One of my many treasured memories is tilling my Mom’s patch of soil. Yes. Kulima na jembe. The land my Dad bought was in one of the leafy locations on the outskirts of Nairobi. Those ones that sat on a minimum of an acre? You know them? Where neighbours are far between, but near enough for you to know their dogs and other domestic animals? Yes? Ok. There! </p>
Now, this land was extremely fertile. The previous owner had really not done much with it and had opted to only plant avocados. Many of them. Before i continue, let me tell you about those avocados. They were amazing! Yanni one bite and you’d be huko thanking God for the manure, the soil, the roots, the stem, the branches and leaves of each tree!! Yaani those avocados!! Kashaya! Endebosa!! Mhhhh!!! (No translation available…). Anyway… the land was full of avocados……..and weeds.
We were still dancing in excitement when some one (a “nani”) put ideas in my Mother’s head and let’s just say, she decided this idea of having a house surrounded by avocados was not her style. I mean, which self respecting Kenyan mother, wife to a man from greater Nyanza will not want chingoko, managu, terere, chinsaga and chibando? So….before we knew which side was North, there was a plan in place! The land was fenced, the staff quarters built and then, boom! We were put to work.
Do you remember that song that used to play at around 6:00am every single day in the 80’s? “Nahata wewe mwanangu, amka kumekucha… kamata jembe na panga, twende shamba…” (Loosely translated – “Psst!!! Boy get up! Pick up your implements, the farm will not till itself!!”) Baaaassss! That song materialised haraka upesi! (as in, fast fast). In no time, our Saturday after school plans consisted of head scarfs, old skirts, gum boots and jembes! Remember this place only had avocado trees and weeds before this, eh? And now, my mother wanted her maize and beans in the soil before the next short rains. Wueh! Let me tell you… Tulilima! Nail polish and all! That fallow ground had to be broken into. I remember thinking my parents did not like us at all. In fact i was convinced we were born to provide cheap labor. There was no way my mother was tilling that land alone, never ever! We used to arrive, change and wait to be shown our portion for the day, usually described as “from here to theeeere….. where the stone will land”.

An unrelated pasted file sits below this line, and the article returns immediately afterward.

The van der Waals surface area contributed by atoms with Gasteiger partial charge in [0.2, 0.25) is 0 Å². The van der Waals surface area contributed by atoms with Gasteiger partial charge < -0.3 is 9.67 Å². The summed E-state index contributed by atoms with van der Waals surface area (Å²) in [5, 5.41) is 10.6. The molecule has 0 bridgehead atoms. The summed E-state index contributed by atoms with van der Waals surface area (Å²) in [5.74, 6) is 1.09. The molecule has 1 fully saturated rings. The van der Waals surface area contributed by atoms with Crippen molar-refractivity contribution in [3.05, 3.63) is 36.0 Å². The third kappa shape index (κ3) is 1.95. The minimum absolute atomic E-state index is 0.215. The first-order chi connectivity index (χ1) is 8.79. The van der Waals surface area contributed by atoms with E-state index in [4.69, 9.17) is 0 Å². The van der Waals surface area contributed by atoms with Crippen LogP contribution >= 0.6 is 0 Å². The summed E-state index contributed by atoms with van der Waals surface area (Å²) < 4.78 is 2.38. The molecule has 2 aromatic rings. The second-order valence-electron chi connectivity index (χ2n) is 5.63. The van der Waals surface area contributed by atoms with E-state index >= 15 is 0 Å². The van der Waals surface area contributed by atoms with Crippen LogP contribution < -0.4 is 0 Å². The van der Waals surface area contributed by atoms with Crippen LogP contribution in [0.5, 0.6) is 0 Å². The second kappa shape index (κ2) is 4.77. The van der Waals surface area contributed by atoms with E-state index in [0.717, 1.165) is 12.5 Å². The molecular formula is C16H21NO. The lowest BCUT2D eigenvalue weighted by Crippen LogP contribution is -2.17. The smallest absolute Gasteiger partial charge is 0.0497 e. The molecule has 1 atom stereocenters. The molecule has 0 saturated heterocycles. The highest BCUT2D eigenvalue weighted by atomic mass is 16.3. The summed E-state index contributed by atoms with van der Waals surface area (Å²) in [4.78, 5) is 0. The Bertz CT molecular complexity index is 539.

The process of breaking fallow ground is as tedious as it is exciting. The sound of the jembe hitting the ground, tearing through thick grass, weeds and roots is satisfying at a level i can’t explain. We toiled over several weeks and slowly, but surely, the soil was turned. We then went over it one more time but this time, digging holes into which we dropped seeds and manure then pushing back the soil with our feet. I will not even start on the weeding process.